Three implications of this verse are very clear:

Firstly, polygyny is related to some social need.

Secondly, the number of wives should not exceed four in any circumstances.

Thirdly, if a person cannot maintain balance and do justice to his wives, he must restrict himself to one.

In other words, while in normal circumstances, a family comes into being through the union of a single man and woman, there may be certain exceptional circumstances in which the practice of polygyny may be benefited from with the restrictions mentioned in the above-mentioned verse.

For example, in our society, many young widows and divorcees with small kids experience a life full of misery with no one around to take them as wives. Such widows and children can lead normal lives if the dispensation of polygyny is benefited from. Similarly, many young women who, after embracing Islam, have been abandoned by their non-Muslim husbands need Muslims to marry them. So, a number of problems can be solved by using this permission, which would have been impossible to overcome had Islam totally forbidden polygyny.

With this background, we will now come to your question regarding polyandry (woman having many husbands at the same time). It is common sense that if a family is to come into being, not only should there be only one head but also one person should not be placed under the command of multiple heads, otherwise, great anarchy would result.

Since, in Muslim family, husbands takes the horn of leadership, if a wife has more than one husband, she would be placed under the authority of many husbands at the same time. This of course would only hasten to tear apart the fabric of a family unit. Furthermore, the lineage of the child borne by a woman having more than one husband cannot be ascertained. How would the father be ascertained?

Someone might say that a DNA test would be able to do so. However, even if this test is used, there still are great chances of dissent between all the husbands with one claiming to be the father and the other denying him.

Owing to these reasons, Islam makes it forbidden for a woman to be married to more than one husband at a time."

Also Salem al-Hasi writes:

Among the numerous misconceptions about Islam, is that it is the only religion that permits polygamy, and that Muslims are the only people who might practice it. On the contrary, polygamy was never prohibited in Judaism and Christianity, until a few centuries ago. Besides the fact that most of the prophets mentioned in the Old Testament were polygamous - both Jews and Christians practiced polygamy throughout a long period of their history. However, when examining the teachings of both faiths, neither Christianity nor Judaism provided clear guidelines and regulations in regards to this practice.

In contrast with Judaism and Christianity, Islam dealt with polygamy more clearly. It provides legal requirements that restrain it, to a certain extent and this amounted to the discouragement of practicing polygamy.

First of all, you should know that the general norm in Islam is monogamy and not polygamy. Also, the position of Islam towards polygamy is that it is neither mandatory nor encouraged, but merely permitted. More importantly, the permission to practice polygamy is associated with compassion towards widows and orphans, and is not associated with mere sexual satisfaction. Allah says:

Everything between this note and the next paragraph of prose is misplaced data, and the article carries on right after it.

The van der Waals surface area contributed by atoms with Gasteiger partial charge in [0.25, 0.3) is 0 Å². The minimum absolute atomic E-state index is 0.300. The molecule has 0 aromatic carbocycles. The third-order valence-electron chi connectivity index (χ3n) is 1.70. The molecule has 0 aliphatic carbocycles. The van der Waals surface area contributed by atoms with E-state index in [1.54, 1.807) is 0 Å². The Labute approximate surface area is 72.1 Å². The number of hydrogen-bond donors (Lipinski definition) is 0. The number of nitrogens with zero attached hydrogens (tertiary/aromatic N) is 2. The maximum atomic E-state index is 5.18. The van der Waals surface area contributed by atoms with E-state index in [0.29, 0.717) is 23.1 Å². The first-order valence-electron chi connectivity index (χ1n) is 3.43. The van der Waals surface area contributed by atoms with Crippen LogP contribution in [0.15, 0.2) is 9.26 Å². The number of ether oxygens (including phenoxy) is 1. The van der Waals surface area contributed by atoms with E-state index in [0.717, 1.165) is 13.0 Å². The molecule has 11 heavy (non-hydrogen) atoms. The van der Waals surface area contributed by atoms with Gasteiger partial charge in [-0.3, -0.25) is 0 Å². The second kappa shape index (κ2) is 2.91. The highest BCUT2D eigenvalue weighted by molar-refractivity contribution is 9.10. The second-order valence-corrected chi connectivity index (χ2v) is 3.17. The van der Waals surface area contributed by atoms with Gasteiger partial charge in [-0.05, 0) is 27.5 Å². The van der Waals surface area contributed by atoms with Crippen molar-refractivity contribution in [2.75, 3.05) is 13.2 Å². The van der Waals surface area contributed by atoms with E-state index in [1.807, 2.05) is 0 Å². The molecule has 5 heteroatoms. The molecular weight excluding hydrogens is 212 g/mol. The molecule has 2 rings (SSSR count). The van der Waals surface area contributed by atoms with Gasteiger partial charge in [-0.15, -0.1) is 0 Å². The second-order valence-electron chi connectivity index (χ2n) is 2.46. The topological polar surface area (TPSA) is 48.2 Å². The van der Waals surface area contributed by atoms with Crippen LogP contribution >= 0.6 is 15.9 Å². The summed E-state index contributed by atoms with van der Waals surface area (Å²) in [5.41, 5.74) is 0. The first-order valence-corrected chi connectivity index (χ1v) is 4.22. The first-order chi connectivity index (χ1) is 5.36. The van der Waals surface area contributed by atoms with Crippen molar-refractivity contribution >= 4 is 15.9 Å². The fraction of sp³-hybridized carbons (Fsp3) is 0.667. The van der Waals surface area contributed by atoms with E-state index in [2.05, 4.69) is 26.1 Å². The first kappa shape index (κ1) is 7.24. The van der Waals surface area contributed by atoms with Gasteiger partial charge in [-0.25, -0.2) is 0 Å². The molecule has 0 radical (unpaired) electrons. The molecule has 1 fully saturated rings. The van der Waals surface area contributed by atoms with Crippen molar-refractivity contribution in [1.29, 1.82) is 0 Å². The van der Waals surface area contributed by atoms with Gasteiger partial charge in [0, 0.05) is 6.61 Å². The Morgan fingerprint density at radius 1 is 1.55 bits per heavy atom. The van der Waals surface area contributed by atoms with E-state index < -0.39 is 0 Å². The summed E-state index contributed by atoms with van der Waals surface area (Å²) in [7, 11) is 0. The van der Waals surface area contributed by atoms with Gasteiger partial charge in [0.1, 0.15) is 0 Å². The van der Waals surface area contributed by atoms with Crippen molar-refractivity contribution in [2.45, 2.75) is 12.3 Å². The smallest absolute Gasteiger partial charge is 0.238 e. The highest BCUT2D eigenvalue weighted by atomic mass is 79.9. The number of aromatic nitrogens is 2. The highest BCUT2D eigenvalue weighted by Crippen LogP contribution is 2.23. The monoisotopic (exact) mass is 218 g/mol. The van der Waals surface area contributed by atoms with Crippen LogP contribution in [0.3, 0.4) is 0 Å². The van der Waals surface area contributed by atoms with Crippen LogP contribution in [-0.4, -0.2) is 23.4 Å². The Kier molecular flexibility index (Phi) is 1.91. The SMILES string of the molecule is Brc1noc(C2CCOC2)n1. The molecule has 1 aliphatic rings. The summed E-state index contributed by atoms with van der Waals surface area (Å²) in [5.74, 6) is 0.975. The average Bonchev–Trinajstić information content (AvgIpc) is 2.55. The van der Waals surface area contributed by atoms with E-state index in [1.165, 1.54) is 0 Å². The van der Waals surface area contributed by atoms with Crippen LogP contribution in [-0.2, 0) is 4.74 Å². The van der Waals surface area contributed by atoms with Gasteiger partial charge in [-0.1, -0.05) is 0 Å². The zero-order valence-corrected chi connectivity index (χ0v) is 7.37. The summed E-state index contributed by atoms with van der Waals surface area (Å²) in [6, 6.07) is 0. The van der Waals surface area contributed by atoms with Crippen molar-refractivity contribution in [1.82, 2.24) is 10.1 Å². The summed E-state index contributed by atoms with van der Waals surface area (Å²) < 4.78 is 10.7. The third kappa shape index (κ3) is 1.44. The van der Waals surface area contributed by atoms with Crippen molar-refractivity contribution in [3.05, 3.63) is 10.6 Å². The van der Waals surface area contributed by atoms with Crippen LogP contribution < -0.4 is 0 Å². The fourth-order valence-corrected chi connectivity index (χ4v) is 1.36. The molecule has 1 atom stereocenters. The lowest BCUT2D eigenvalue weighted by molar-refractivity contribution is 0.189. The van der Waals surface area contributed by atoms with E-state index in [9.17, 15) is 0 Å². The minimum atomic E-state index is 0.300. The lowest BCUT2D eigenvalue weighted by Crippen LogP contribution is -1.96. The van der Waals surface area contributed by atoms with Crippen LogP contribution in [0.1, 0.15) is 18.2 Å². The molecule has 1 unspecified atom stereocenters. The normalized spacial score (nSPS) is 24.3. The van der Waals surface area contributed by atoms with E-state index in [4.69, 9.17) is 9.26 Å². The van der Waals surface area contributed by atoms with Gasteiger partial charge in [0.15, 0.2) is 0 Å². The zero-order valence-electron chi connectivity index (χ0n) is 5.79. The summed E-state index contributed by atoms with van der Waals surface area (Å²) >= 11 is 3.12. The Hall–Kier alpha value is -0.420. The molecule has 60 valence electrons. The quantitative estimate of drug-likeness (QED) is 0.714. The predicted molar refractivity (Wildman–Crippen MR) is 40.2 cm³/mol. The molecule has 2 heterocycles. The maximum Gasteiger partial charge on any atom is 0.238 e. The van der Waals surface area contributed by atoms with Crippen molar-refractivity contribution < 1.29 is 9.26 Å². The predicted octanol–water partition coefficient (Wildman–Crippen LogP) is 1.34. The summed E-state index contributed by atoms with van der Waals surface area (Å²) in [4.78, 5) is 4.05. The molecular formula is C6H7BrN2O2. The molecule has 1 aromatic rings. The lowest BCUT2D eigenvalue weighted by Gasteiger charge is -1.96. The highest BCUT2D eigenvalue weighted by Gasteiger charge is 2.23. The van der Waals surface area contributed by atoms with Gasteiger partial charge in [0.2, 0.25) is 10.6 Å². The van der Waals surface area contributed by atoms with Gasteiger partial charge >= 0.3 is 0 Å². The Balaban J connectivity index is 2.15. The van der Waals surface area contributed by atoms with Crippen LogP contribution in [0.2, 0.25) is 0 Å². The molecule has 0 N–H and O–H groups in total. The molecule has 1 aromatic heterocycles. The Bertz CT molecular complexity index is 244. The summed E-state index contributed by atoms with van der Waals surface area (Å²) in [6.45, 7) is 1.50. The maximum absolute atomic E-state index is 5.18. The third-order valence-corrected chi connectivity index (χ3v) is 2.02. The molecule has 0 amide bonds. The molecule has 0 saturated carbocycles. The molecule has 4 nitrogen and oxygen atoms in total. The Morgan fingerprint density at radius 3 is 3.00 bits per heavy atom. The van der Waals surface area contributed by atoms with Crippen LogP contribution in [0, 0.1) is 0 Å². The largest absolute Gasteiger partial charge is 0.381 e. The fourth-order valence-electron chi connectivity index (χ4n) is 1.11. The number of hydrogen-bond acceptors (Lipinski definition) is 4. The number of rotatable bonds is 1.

If ye fear that ye shall not be able to deal justly with the orphans, Marry women of your choice, Two or three or four; but if ye fear that ye shall not be able to deal justly (with them), then only one, or (a captive) that your right hands possess, that will be more suitable, to prevent you from doing injustice.

Surah 4 Verse 3

Dr. Jamal Badawi, a prominent Egyptian scholar residing and teaching in Canada,wrote in an essay titled, Polygamy in Islamic Law:

‘It is evident that the association of "polygamy" with Islam is not only unfair or biased but based on a serious misunderstanding. Polygamy was practiced, often without limitations nor regulations , in almost all cultures. It was sanctioned by various religions, and practiced, both before Islam, and for many centuries thereafter. The Mormons presently practice it - though secretly. Christian missionaries, in Africa and other areas, where polygamy is a social necessity, also allow it.

It is both, honest and accurate, to say that it was Islam that regulated this practice, limited it, made it more humane and instituted equal rights and status for all wives. What the Qur’anic decrees amount to, taken together, is a discouragement of polygamy, unless necessity for it exists.’

Now, we come to the main part of your question; which is why in Islam polygamy is permissible, whereas polyandry (a woman marrying more than one man) is prohibited. I believe that the answer has many dimensions, which are related to the physical nature of woman and her position in the society.

Yet, above all reasons, comes the fact that polygamy fits within the framework of the purpose of shari`a (Islamic law), whereas polyandry goes directly against its objectives. The purpose of revealing shari`a was to serve the interests of people (masalih al-`ibad).